From the "History of Huntington County, Indiana 1914"
ABNER H. SHAFFER, M. D.
Though now retired, Dr. Shaffer is the oldest physician in Huntington, where he has had his home for fifty-seven years. He began practice in this city in 1856, and few pioneers in the county have bad more active or more useful careers.
Abner H. Shaffer was born in Starke county, Ohio, January 15, 1829, and at this writing is past eighty-four years of age. In a family of seven children, four sons and three daughters, he was the sixth. His parents, George and Elizabeth (Maurice) Shaffer, were born and reared near Gettysburg in Adams county, Pennsylvania. The family has much military service to its credit. The father was a captain during the war of 1812. In 1824 he moved to Starke county, Ohio, where he entered a tract of land from the government, and converted the forest into a good farm. There the parents lived until October 12, 1866, and both died on the same day, the father at the age of seventy-eight and the mother at the age of seventy-six. Their deaths occurred eight hours apart.
It was on his father's farm in his native county that Dr. Shaffer was reared. During the winters he attended the district schools, and laid the foundation of a sound education. When he was nineteen years old he entered the Western Reserve University at Hudson, Ohio, and continued college studies two and a half years. At Paris in Bourbon county, Kentucky, be taught for two years, and in the meantime his ambition for a career had crystallized into a definite object. Returning to Ohio, he studied under Professor A. Metz, then a noted surgeon of Massillon, Ohio. During the winter of 1855-56, he took a course of medical lectures at the University of Michigan. Returning to Massillon, he practiced medicine a short time with his preceptor, and in August, 1856, arrived at Huntington, and started his professional career in this county. In October, 1861, Dr. Shaffer entered the Western Reserve Medical College at Cleveland, where he remained until graduating M.D., with honors, in the spring of 1862.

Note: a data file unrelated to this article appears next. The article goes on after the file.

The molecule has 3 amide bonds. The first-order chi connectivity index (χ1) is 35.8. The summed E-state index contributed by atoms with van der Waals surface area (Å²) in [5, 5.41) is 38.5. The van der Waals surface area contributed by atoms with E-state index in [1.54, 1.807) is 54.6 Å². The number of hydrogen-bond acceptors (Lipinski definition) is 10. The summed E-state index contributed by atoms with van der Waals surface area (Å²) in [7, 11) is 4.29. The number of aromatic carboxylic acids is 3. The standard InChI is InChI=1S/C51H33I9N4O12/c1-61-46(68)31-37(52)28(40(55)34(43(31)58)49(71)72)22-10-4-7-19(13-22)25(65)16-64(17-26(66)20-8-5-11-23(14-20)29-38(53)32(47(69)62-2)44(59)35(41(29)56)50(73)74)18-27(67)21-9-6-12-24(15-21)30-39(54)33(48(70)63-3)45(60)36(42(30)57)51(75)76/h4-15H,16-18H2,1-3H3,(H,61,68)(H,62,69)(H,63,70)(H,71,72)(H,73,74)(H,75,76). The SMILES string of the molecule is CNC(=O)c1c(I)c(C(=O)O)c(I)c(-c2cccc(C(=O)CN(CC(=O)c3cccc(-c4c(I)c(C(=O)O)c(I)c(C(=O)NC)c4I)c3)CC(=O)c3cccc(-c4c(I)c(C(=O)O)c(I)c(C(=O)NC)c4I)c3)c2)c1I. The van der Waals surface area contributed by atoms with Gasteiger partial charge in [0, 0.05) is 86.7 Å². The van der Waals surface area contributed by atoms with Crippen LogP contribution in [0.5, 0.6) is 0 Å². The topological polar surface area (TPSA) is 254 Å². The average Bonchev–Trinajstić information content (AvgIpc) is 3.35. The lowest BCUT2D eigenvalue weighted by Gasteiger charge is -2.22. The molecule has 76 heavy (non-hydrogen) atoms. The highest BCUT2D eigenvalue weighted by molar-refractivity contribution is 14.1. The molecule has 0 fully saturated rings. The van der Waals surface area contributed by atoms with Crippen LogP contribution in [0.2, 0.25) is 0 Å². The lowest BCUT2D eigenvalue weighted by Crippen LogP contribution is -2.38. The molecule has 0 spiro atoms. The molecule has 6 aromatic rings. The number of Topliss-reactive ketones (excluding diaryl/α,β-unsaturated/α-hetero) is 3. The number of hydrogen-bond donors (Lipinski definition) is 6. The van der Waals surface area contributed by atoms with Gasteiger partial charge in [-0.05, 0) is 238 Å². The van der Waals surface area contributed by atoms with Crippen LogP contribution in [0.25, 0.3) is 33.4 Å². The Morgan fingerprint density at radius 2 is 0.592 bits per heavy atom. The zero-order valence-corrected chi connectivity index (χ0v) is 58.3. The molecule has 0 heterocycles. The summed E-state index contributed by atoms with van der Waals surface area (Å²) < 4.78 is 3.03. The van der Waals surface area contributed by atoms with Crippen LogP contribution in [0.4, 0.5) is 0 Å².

Not long after his return to Huntington, Governor Morton in June, 1863, commissioned him assistant surgeon of the Seventy-Fifth Indiana Volunteer Infantry. He at once joined his regiment at Murfreesboro, Tennessee. After the battle of Chickamauga, he was on hospital duty and was captured by the Confederates. Dr. Shaffer has the not enviable distinction of having been confined in the notorious Libby Prison, and his exchange was finally effected at City Point, Virginia, December 28, 1863. On reaching Washington he received a sixty days' leave of absence from the Secretary of War, and on its expiration rejoined his regiment at Chattanooga, Tennessee. He was with the regiment at the capture of Atlanta, and had charge of the Post Hospital in that place. On September 16,1864, he was promoted to the rank of surgeon, and was with his regiment under General Sherman on their march to the sea. June 8, 1865, his service ended, and he then returned to Huntington and resumed practice. While a general practitioner, Dr. Shaffer for many years had a high reputation in the county as a skillful surgeon.